Collections > Electronic Theses and Dissertations > A Sea Change for the Transatlantic Security Regime? Maritime Security Cooperation, Coordination, and Competition in the Horn of Africa Region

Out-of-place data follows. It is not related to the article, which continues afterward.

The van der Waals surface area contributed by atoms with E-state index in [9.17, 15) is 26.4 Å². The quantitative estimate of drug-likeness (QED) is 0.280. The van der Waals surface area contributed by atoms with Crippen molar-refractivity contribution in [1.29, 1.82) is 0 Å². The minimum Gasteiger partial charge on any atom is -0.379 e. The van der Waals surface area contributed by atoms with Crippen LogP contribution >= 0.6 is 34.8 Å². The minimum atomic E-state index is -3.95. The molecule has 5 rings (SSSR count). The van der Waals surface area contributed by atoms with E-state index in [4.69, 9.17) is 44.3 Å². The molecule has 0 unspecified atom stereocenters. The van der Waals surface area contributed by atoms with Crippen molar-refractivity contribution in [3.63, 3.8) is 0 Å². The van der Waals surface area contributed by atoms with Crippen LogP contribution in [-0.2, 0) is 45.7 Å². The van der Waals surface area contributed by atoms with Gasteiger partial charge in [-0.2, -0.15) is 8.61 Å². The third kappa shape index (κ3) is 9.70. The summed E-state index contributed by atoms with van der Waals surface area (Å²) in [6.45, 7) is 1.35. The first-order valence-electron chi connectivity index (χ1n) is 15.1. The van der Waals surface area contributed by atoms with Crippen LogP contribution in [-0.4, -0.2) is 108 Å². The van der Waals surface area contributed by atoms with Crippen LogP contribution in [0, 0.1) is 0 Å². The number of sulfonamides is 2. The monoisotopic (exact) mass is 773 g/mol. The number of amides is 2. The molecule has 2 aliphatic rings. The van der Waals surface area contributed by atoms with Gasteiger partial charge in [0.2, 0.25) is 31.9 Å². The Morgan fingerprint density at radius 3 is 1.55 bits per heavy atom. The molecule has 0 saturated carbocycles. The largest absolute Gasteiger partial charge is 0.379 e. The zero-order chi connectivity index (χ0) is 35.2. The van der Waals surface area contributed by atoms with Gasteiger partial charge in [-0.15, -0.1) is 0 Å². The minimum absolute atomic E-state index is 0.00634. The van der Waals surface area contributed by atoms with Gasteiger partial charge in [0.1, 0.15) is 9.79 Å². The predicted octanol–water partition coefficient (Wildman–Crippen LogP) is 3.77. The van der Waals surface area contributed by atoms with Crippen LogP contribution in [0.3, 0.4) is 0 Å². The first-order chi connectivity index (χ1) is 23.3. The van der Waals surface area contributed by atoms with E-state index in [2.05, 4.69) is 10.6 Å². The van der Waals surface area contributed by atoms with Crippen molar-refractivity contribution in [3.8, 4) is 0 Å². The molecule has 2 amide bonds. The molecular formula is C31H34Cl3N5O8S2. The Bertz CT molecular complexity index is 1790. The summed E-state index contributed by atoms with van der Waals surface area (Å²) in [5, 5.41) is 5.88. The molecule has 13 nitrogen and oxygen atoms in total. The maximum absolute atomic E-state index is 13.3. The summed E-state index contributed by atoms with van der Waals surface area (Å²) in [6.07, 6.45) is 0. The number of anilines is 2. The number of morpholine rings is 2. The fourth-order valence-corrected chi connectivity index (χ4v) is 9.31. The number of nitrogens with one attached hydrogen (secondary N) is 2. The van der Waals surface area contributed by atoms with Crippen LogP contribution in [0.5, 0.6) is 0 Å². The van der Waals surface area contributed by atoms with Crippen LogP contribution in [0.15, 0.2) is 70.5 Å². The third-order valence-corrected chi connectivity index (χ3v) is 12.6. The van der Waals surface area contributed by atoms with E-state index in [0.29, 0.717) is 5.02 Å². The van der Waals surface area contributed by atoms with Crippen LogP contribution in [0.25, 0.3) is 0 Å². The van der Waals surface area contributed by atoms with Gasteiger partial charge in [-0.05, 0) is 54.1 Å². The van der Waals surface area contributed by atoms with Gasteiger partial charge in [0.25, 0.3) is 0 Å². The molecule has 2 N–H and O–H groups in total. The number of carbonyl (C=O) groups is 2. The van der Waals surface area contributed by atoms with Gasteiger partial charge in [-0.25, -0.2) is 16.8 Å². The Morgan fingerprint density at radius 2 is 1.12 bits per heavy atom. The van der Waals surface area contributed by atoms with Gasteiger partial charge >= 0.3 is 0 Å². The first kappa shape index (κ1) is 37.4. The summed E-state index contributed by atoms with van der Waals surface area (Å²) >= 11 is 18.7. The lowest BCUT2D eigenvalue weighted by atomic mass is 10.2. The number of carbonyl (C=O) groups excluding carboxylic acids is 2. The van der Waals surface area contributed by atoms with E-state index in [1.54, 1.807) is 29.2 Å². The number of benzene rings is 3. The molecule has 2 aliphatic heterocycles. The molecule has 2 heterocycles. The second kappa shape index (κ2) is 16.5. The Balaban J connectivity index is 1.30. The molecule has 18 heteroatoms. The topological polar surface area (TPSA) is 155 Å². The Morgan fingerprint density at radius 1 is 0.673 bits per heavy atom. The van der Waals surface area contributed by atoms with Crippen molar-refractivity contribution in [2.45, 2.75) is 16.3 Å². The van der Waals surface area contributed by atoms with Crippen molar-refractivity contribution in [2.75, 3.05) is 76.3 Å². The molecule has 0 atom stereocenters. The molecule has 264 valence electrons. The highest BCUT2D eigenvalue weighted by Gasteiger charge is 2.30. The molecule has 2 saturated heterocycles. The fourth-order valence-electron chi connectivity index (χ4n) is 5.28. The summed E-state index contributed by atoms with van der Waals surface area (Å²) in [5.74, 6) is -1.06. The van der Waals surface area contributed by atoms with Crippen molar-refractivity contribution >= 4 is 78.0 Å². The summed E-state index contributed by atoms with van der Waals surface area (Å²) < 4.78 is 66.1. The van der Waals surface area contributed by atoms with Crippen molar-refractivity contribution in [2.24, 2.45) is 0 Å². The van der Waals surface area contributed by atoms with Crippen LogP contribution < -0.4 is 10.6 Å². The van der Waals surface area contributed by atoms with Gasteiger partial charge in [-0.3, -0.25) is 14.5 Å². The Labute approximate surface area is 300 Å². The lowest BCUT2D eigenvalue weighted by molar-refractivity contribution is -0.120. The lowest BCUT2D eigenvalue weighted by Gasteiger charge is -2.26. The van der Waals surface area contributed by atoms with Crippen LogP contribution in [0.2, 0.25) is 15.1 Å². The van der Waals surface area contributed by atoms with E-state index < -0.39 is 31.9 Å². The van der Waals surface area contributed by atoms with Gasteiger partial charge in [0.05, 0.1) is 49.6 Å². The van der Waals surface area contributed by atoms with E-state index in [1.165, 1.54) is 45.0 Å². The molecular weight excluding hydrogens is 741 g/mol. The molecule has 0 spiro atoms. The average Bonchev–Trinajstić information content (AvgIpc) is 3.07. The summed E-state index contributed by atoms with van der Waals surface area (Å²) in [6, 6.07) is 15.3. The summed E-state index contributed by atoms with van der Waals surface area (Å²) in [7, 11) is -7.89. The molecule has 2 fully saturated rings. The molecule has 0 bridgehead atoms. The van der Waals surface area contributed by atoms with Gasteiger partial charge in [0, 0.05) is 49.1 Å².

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The end of Cold War-era bipolarity and the rise of global multipolarity have been particularly consequential for the transatlantic security regime. This regime has seen the North Atlantic Treaty Organization's expansion into out-of-area operations and the emergence of the European Union as a security actor in its own right. Yet consistent formal cooperation between those two actors has proven difficult, and the United States of America has increasingly sought to achieve its security objectives through alternative multinational fora--seemingly reconsidering the mantle of its historical hegemony within the regime. By exploring recent interactions between these three actors at the political level and through the lens of their overlapping counter-piracy operations in the Horn of Africa region, this thesis seeks to establish whether such concurrent missions indicate increased security competition between historical allies, or rather, the advent of more flexible modalities in transatlantic security cooperation.